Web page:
Something that I learned before I was told was that every car, and it has to be a car as the motorcycles lack the pure bulk to do so, has the ability to ram other cars with a push of the square button and a direction, provided you're going at a distant speed and have not, in fact, -just- rammed someone already.  Without that knowledge, pushing square was simply an exercise in confusion as, suddenly, my vehicle went this way for reasons unbeknownst to me, for values that I didn't comprehend.  I tried to use it as a navigation assistant, a quick-shift to move -away- from obstacles and other cars with limited success - it seems I will simply have to get better at drifting, as the game enjoys putting you behind the wheel of a car, and I shudder to think of car chases where I cannot figure out how to move properly in them.  As a method to move -into- cars, with destructive intent, the ramming action works just as intended and is quite enjoyable for that; allowing you to make rather short work of anything that just so happens to be in your vicinity.

Another thing that I stumbled on just prior to being informed of, is the fact that some cars allow you to pull a tire iron from their trunk for whatever mayhem you could think of doing with a tire iron.  It proved quite useful in my adventures as you might imagine, but the funny part is how I was told about this little tidbit.  You see, the game has side missions in the form of 'Favors' that you do for seemingly random people (though the tasks themselves are not randomized, I'm sure) and one such man asked me to help him get back at a rather rude racer.  He tells me that in a race his opponent knocked him off track at the last moment simply to win, and he was not standing for that, so if I was gracious enough he told me that he would enjoy hearing that the man's car was found a little roughed up.  I rushed to the nearest parked car, grabbed a tire iron from the trunk and hopped in, driving to the designated spot where the game prompted me to get out, ready to take the business to this rather bright yellow vehicle.  The game then tasked me with retrieving the tire iron from the trunk of said race car.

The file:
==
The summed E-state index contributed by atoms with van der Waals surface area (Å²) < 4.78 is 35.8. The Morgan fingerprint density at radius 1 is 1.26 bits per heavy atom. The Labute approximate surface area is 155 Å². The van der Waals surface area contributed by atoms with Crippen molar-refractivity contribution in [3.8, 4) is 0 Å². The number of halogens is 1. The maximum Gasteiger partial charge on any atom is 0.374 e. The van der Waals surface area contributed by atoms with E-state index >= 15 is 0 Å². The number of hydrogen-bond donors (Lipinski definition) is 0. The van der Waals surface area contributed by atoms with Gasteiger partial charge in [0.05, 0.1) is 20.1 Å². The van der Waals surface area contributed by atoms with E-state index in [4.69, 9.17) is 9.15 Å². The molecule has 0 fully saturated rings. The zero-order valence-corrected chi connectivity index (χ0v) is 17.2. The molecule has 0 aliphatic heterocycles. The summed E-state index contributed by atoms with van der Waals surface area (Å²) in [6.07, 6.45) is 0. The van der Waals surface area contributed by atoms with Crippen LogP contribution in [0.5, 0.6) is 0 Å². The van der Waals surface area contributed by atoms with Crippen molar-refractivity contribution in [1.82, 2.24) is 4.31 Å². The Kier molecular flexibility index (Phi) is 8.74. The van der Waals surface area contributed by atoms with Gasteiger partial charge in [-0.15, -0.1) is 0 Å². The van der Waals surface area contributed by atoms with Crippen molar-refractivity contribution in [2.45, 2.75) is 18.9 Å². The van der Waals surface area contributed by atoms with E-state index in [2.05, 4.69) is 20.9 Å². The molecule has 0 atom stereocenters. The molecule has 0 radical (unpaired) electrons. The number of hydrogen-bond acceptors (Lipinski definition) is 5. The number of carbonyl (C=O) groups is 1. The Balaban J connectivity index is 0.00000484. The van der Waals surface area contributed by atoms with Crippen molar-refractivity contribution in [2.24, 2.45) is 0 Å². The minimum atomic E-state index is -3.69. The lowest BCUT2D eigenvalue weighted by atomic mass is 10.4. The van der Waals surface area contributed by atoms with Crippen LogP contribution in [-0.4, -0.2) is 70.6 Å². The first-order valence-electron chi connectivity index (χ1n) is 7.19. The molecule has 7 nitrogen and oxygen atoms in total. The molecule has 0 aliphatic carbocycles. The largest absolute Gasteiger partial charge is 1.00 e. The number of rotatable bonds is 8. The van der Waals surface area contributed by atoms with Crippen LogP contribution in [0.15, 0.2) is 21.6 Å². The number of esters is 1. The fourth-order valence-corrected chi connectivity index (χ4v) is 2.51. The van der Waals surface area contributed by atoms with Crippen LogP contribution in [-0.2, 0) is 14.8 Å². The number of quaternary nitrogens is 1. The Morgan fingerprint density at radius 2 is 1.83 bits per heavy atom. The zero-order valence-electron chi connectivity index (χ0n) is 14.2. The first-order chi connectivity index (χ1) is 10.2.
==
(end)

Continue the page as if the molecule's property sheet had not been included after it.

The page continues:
The awkwardness of the scenario was palpable as I considered the turn of events, possibly more than the game itself had done.  Here I stood with the very instrument the game desired I acquire, albeit from a different vehicle, yet it seemed to insist that the one in the trunk of the target car was the one I wanted, perhaps a better one.  Or perhaps it was simply a matter of it being the tire iron that had been in the car itself.  Or, even more possible, I was simply making a deal out of something that didn't matter because the scenario was funny in my head.  Dutifully, I dropped the tire iron I had and moved to retrieve the other, this better one, so that I could begin my work.  And it was good.  Part-way through the owner of the car came by and we had a little fun.  Or rather, I had fun, as I doubt he was too pleased with getting his face slammed into the hood of his own vehicle.  Repeatedly.

I ended my journey in Sleeping Dogs today simply running around and enjoying the aspects of the open world as you are wont to do in open world games.  I partook in a little reckless driving, explored environmental attacks by breaking random women over the backs of benches in a rather grisly fashion, and tried, unsuccessfully, to acquire a handgun from the local police and retain it, simply to have a piece to walk around with.  As my time holding a firearm was short, I didn't explore the shooting mechanics, but in a sense I find that liberating.  I'm missions, plural, into the game and not once has it tasked me with firing a gun, even though the mechanic is there.  There had not even been a scenario where I could in all good faith -have- a gun, which is equally tantalizing.  All I really wanted from Sleeping Dogs was an Open World game that focused on melee, on having -good- melee, and I should say that it has done well enough on that front.  Delicious.